Andrew Hatherley: Yes, indeed. Well, it's nice chatting with you too, Nicole, and I'm excited about this and I'm looking forward to getting the word out about the Gray Divorce phenomenon and what's going on and maybe help people, most importantly, help people who are going through gray divorce or late-life divorce.

So hopefully we can uncover a few gems that will help people today.

Nicole Brodie: Definitely. I'm really excited and so I have some great questions for you actually. And the first one is why, why the Gray Divorce Podcast? What, brought this all about? Share it. Please. Share it with everyone.

Andrew Hatherley: Well, I guess it's part of my DNA that when I experience something or read something that I want to share it with other people. I just guess I'm a teacher at heart. So actually having gone through the experience personally I've learned quite a bit of lessons about gray divorce. I would say that professionally, you know, 10 years ago, I guess it was 52 and that's when I kind of went through divorce and I thought at the end of the process, "boy, there's a lot of things I can to help people on the financial side, being a financial advisor". So I earned the credential Certified Divorce Financial Advisor and set up another business, a side business called Wiser Divorce Solutions to help people going through the divorce process. Well, a couple of years after doing that, I started reading more and more about the phenomenon of gray divorce, which, you know, let's define it, it's really divorce for people over the age of 50.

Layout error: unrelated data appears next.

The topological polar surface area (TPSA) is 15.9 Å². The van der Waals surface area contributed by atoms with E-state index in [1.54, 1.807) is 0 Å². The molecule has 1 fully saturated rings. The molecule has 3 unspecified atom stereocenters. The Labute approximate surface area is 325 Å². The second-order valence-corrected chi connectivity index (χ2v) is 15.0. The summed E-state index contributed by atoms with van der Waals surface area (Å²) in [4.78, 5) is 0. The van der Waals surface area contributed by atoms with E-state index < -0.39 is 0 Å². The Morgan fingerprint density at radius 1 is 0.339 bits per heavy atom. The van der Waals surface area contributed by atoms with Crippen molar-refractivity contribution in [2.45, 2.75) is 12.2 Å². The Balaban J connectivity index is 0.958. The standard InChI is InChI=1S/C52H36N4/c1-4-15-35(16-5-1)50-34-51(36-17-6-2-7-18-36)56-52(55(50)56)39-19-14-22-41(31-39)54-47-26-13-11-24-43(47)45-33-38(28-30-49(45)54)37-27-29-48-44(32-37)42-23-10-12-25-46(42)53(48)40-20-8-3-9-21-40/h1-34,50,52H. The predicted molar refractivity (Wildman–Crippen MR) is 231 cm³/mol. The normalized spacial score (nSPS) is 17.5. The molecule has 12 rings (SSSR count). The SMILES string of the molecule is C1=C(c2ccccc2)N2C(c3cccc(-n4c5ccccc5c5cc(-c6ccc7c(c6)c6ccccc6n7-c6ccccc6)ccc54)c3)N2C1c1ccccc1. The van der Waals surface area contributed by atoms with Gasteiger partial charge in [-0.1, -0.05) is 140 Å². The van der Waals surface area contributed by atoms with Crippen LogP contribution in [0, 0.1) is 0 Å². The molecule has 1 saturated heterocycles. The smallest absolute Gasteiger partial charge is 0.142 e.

And I joke in my seminars that most of the gray in my hair occurred during the process of the divorce. So really it's people over the age of 50, but what's interesting is that this is really the only section or area of the demographic in which divorce is increasing.